In 2013, the local Advance Program took a more direct approach.  In their “Path Forward” letter to the EPA the group announced an air conditioning management plan, a gas can exchange program and a plan to convert taxi cabs and buses to run on compressed natural gas (CNG).[xiv]  The program successfully worked with the Metropolitan Utilities District (MUD) to convert 50% of the largest local cab company’s fleet to CNG.[xv]

The  program’s current initiatives are still heavily focused on CNG conversion.  Recently the group partnered with other local organizations to start the “Driving Omaha Natural” program which will help fund CNG conversions of large diesel vehicles. The Omaha and Millard School districts also worked with MUD to convert their entire school bus fleet to CNG. The group hopes to reduce fleet VOC emissions by 40% and NOx by nearly 20%.[xvi]

According to the “Path Forward” plan, the biggest planned reduction will come from reducing emissions at the North Omaha Power Plant. By 2016 the plant will take 3 out of 5 of its coal powered burners offline.  It will also convert the other two to run on alternative fuels by 2023.[xvii]

Going Forward – Business and Individuals

Nebraska’s current attainment status may provide a false sense of security moving into the future.  To avoid complacency, it will be important for individuals and businesses alike to pay attention to the issue.  The issue may be new to Nebraska and the Omaha area, but has been a long term problem, experienced first-hand in many other areas of the United States.

The potential consequences of being designated a “non-attainment area are very serious.  As stated by a spokesman for the U.S. Chamber “failure to comply with existing ozone standards can lead to non-attainment designations, which are often viewed as a death knell for economic and business development in an area.”[xviii] Some specific consequences of non-attainment were highlighted in a report from the National Association of Manufacturers in July 2014.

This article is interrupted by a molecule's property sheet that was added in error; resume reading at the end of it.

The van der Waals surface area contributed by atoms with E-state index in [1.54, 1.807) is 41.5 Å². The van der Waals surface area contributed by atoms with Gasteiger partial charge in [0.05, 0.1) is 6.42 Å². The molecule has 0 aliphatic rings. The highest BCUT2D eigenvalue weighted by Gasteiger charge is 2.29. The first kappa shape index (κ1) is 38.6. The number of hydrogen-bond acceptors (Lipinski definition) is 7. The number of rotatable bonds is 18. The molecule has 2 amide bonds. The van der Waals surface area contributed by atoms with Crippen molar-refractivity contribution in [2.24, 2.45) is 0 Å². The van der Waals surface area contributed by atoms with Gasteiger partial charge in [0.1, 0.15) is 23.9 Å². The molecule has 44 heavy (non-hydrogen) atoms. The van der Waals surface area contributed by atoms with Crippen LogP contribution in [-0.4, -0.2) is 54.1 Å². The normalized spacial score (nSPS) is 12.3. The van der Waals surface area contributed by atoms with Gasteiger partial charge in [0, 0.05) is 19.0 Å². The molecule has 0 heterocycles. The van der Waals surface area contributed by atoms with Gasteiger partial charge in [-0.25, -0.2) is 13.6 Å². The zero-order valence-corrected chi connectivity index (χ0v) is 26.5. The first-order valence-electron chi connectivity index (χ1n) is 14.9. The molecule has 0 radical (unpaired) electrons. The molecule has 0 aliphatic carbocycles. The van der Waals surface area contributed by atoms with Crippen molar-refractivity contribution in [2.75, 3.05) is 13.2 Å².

“The greatest costs to comply with ozone regulations generally occur in non-attainment areas.  The consequences for non-attainment are severe and can include a loss of industry and economic development resulting from increased costs, delays and uncertainties from restrictive permitting requirements; loss of federal highway and transit funding; requirements that any new emissions in the area be offset or the facility cannot be built; and technical and formula changes for commercial and consumer products.”[xix]

In short, all other things being equal, a business seeking to locate or expand may view a non-attainment area as being a less desirable place to do business.  That business, especially if it will operate a manufacturing facility, may choose to locate in a state, city or county where it may avoid the extra regulatory burden of doing business in a non-attainment area.  If Douglas County and Omaha were to fall out of attainment, this could be as simple as a choice between Omaha or Lincoln, Nebraska.

For now though, the goal for the Omaha area will be to remain in attainment.  Still there will be consequences associated with being so close to exceeding the new standard.

Industrial facilities in the Omaha area may want to dust off their air permits and take a look at their emissions, especially if permit renewal is on their agenda any time soon.  Anyone in the market to develop new facilities or increase operating capacity of existing facilities should be prepared for perhaps more complexity in obtaining a permit.  Government agencies will be scrutinizing all sources and potential sources of ozone-causing chemicals moving forward to ensure the Omaha area does not exceed the 2015 ozone standard.

The burden will also fall on individuals and families.  All vehicles powered by gasoline and diesel fuel emit some degree of ozone-causing chemicals, but the biggest contributor to ozone levels is personal vehicles. There are currently no regulations or permits required for personal or business vehicles as emission sources and converting fleet vehicles to CNG, for example, are voluntary measures.

But EPA has been addressing the problem by regulating engines.  For about 20 years now the EPA has pushed for across the board vehicle emissions reductions through rules that mandate engine manufacturers to meet lower and lower emissions standards.[xx]   As ozone standards are lowered, rules and regulations will likely increase.

The controversial idea of imposing a tax based on “vehicle-miles-traveled” has been floated in at least 13 states and is being implemented on a trial basis in Oregon.[xxi]  Of course, the most efficient way to enforce that tax would be to mandate the use of “black box” GPS units measuring and transmitting the miles traveled by each vehicle, personal and otherwise.  Critics point out, correctly it would seem, that this is yet another tax and a potential invasion of privacy.[xxii]